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Janesville police pleased with no-serve list, so far

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Frank Schultz
March 8, 2014

JANESVILLE—They aren't criminals, but police think a few Janesville residents are so troublesome that they've sent an updated list of names and pictures to bars and liquor stores.

The message: Please don't serve these people.

Residents are placed on the list if they have had at least three negative police contacts in which they were intoxicated over a six-month period.

Those contacts include trips to jail or to the hospital for detoxification.

Police issued the first list last summer, with 10 names. They updated the list in January.

Initial indications are that the list is doing what police intended, at least in some cases.

Police have had fewer incidents with most of the people on the first list, and a couple of those on the first list told police they are working to correct their behavior, Deputy Chief Dan Davis said.

Shame, or at least bad publicity, it appears, had an effect.

Some wanted the new list to come out so their names could be removed, Davis said.

Of the 10 people on the first list, seven behaved well enough not to be included on the new list.

The new list, however, has 12 names. Davis said that's because the department's new records system allows for better data searches, which helped police find more troublemakers more easily.

The next time the list comes out, probably in August, there might be even more names, but that doesn't mean the number of problem drinkers has increased, Davis said. Rather, it's because it's easier to identify them.

The main problem for police is time. Unruly drinkers often are committed to detox treatment, but it takes time—sometimes hours—until a doctor can give clearance for the detox commitment. Officers wait with the patient until that happens.

“We kind of have a good-neighbor agreement with Mercy Hospital, that if there are people we bring in who are combative and unruly, we'll stay and provide security for their staff, Davis said.

The wait keeps officers from patrolling the streets or other duties.

“These are people who consume a lot of the taxpayers' dollars, and it's our effort to solve that issue, and, quite frankly, it's probably good for the individual, too,” Police Chief Dave Moore said.

The list doesn't always work. Bartenders don't always know that someone on the list is at the bar, Davis acknowledged.

Some bartenders have called police, or residents have contacted police to say they saw someone on the list going into a bar, Davis said.

Police went to the bars in those cases, and the situations were resolved with little incident, Davis said.

In one case, the person agreed to leave. In another, bar staff declined to serve the person.

Davis said he's aware there's a constitutional issue at play. Courts have ruled that the 1st Amendment allows people to associate with anyone they want to.

The no-serve list is worded to avoid that issue, Davis said. It does not prohibit someone from being in a bar. It only asks licensed establishments not to serve the the person alcohol.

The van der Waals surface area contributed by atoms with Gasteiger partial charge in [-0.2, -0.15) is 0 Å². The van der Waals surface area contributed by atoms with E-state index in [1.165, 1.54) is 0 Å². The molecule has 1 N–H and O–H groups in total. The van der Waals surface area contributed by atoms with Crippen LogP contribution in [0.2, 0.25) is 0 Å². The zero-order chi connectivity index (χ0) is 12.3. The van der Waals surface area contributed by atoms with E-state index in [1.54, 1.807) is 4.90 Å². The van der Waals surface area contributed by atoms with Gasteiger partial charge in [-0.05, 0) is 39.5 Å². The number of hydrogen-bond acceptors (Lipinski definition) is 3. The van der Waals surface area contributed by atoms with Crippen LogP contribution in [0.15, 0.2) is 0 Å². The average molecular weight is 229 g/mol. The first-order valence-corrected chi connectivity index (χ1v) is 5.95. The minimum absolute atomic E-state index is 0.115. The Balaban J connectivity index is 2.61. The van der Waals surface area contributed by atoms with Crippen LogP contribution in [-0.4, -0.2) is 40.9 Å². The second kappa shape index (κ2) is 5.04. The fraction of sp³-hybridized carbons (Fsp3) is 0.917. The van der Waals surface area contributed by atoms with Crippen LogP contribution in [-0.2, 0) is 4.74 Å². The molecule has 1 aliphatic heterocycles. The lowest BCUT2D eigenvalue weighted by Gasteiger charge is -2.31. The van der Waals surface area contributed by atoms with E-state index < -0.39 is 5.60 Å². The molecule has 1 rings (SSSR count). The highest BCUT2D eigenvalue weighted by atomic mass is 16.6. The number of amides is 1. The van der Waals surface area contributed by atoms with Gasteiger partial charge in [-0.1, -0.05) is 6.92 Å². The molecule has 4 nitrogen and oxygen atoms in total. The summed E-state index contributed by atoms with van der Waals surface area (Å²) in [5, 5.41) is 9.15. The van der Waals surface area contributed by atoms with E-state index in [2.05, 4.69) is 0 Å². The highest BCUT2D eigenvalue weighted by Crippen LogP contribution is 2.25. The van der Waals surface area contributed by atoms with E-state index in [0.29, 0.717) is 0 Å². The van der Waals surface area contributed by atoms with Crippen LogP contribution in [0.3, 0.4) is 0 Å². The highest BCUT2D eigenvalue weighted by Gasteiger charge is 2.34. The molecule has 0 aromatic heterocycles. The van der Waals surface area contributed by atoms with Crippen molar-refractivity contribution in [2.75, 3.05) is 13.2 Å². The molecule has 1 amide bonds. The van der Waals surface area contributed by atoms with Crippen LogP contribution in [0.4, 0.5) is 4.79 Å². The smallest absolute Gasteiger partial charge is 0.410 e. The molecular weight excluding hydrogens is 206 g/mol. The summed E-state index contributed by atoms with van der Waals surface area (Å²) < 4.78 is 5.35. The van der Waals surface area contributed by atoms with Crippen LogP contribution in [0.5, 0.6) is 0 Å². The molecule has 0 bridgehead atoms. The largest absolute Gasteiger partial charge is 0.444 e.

Also, anyone who objects to being on the list is allowed to appeal to the city's Alcohol License Advisory Committee.

“We are told, from a constitutional standpoint, that as long as we are addressing behavior and not the fact that they have an alcohol-abuse disorder, and we give them a due-process hearing to speak their case, to object, that we're on pretty good ground,” Davis said.

In one case, a man on the initial list objected. He told Davis that he is an alcoholic, and police were interfering with his disease.

The man, when he is sober, says he does not want to be an alcoholic. When he is drinking, he often calls police for help. That's what got him on the list, but the man never caused a disturbance, Davis said.

The man called because he recognized he had drunk so much that he needed medical attention, Davis said.

“It's different than being in a bar raising hell or out on the street breaking stuff and harassing people, so I thought, you know what?  I agree with him,” Davis said.

Davis took him off the list.

Wiggy's Saloon owner Patrick Wygans said his bartenders saw few problems before the list came out, and he knows of only one person from the list who has entered his bar.

“We gave him a water, and he went on his way,” Wygans said.

A downtown bartender likewise told The Gazette that experienced barkeeps know who the troublemakers are, and they will refuse them service if the situation warrants.

Green Bay has a similar program, and Milwaukee was considering one, according to press reports.

The Tavern League of Wisconsin's only concern is that bar owners shouldn't be punished for inadvertently serving someone on the list, said Pete Madland, the league's executive director.

“If they do a reasonable approach, we don't have a  problem with it,” Madland said.

The list has its uses, but it's not a perfect solution to problem drinkers, Davis said. And it's too early to say how effective the list will be.

Three people on the first list were included on the second list.

“We were never under the illusion that this was going to fix it,” Davis said. “It was intended to give us another tool to try to make it better.”



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